I sometimes hear people complain about their doctor. As we talk, I often find these people don’t question their doctors and don’t follow directions. What good is getting the prescription for an ailment and not taking it? Instead of thinking of themselves as part of the team, they seem to see themselves as victims. Assertiveness training is needed everywhere, even in the doctor’s office.

Speaking of assertiveness training – I do believe in following the doctor’s orders unless they say there is no hope. Never let anyone tell you that your prognosis is hopeless! You are a spiritual being and you are more than your disease – whether it is measles or bubonic plague.

I think of myself as a healthy person and from the beginning of this adventure with my back paralysis, I have tried to be positive about my recovery. I am so grateful for all the help from Religious Science practitioners. I consulted them over and over again. Right now, I have a daily prayer partner whose help I treasure.

I pay attention to my recovery efforts and I follow my plan but I do not make it the main issue in my life anymore than I can help. I have kept as busy with church work as I can because it is good for me to think about something besides myself.

I have continued counseling others, continued teaching and just gave a workshop with my friend Sharon Bagley. I write my blog about other things than my health. I’m helping others with their books. I’m writing the final draft of Spiritual Practice, a book I started last year.

So that is my program for recovery. I am very determined and never think of giving up. I comply with the medical advice. I pray daily for recovery and ask others to pray for me as well. I take good care of my diet and exercise. I keep cheerful and help others when I can. Most of all – I remember that I am more than a diagnosis – I am alive and well and living my life NOW.

Ask Yourself

Do I agree with this program?

How do I behave if I have a health issue?

What is my relationship to my doctors like?

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Helping Others With Prayer

“I want you to pray for my son to stop drinking,” my client says. She is so sure I can work my magic and straighten out her son. Although she’s spent a lot of years attempting that and failed, she thinks it should be easy for me. My response is, “I can’t pray for someone to change his behavior unless he requests it.”

         We can all identify with this mother because we’ve  probably been in the same tough spot. We know prayer works.  We see someone we love struggling with drugs, relationships or debt and we see that his current choices are not working. What could be simpler than praying for him to make new choices?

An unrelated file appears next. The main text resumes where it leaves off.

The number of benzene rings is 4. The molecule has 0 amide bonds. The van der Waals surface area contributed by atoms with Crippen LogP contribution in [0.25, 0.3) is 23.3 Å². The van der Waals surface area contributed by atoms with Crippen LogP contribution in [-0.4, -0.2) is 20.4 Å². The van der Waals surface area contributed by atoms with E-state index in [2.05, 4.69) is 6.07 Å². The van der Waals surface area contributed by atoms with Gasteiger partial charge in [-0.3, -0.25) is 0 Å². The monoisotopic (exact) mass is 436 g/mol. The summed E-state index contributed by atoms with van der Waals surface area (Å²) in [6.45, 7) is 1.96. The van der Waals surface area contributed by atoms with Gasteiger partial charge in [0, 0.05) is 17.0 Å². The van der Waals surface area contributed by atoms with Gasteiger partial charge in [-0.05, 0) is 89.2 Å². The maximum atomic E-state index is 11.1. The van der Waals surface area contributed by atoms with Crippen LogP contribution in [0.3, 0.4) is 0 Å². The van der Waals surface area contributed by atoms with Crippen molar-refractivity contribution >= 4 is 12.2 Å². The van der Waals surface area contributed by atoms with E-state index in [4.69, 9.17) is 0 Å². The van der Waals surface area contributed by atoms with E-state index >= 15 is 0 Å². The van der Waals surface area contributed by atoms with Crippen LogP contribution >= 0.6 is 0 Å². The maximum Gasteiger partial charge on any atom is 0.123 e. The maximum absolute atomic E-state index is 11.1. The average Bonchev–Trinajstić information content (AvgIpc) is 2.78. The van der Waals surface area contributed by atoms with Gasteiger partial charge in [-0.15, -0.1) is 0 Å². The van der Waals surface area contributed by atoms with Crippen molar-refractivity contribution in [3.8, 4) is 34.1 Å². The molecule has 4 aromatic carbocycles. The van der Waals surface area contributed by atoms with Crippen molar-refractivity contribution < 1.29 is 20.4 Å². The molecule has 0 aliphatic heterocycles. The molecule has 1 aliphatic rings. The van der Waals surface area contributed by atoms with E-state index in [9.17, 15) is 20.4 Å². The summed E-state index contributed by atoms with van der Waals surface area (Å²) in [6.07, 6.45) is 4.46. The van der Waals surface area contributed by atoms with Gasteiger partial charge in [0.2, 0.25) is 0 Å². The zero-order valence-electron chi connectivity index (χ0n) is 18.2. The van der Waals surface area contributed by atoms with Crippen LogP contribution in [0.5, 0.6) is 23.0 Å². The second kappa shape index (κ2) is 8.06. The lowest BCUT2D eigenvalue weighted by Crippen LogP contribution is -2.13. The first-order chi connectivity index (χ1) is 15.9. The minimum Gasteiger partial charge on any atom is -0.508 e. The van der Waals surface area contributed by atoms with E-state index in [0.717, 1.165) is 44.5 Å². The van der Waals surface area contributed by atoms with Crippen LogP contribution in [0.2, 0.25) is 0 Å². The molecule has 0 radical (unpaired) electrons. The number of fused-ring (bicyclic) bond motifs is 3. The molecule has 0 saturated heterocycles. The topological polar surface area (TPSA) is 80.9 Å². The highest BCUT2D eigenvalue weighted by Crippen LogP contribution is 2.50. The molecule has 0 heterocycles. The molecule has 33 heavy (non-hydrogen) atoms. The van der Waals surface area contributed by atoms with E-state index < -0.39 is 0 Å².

As the observer, we can see clearly that our loved one is making self-destructive choices. On one level, it makes sense to pray for someone to stop smoking or drinking or arguing with his boss. We worry about our loved ones because we love them. What’s wrong with that?

There’s nothing wrong with wanting to help our nearest and dearest but life doesn’t work that way. We each must take charge of our own lives. If you look back at your own accomplishments, you’ll understand this better. Would it have been the same if someone simply handed you the solution? Of course not.

Our challenges do bring opportunities and we all have God-given intelligence to help us. It is tragic when a well-meaning person steals another person’s power by dictating choices. That is one reason why practitioners are prohibited from using prayer to change people’s behavior unless they request it. It is only one of the many reasons.

Most practitioners who encountered a client like the mother in my opening anecdote would respond by acknowledging the mother’s love. Then the practitioner would gently lead the mother to rephrasing her request so that, instead of outlining behavior for another person, we simply pray for the highest and best for her son. Most would also pray for the Mom to accept greater clarity and peace of mind for herself.

Whether or not we are practitioners, there are good reasons for anyone to avoid attempting prayer as a means of controlling other people’s behavior. However, it is very difficult to watch our loved ones struggle when answers seem so clear.

We are not completely helpless when dealing with the destructive behavior patterns of others. We always have some point of control. The mother’s behavior may be an influence on her son and she has control of that.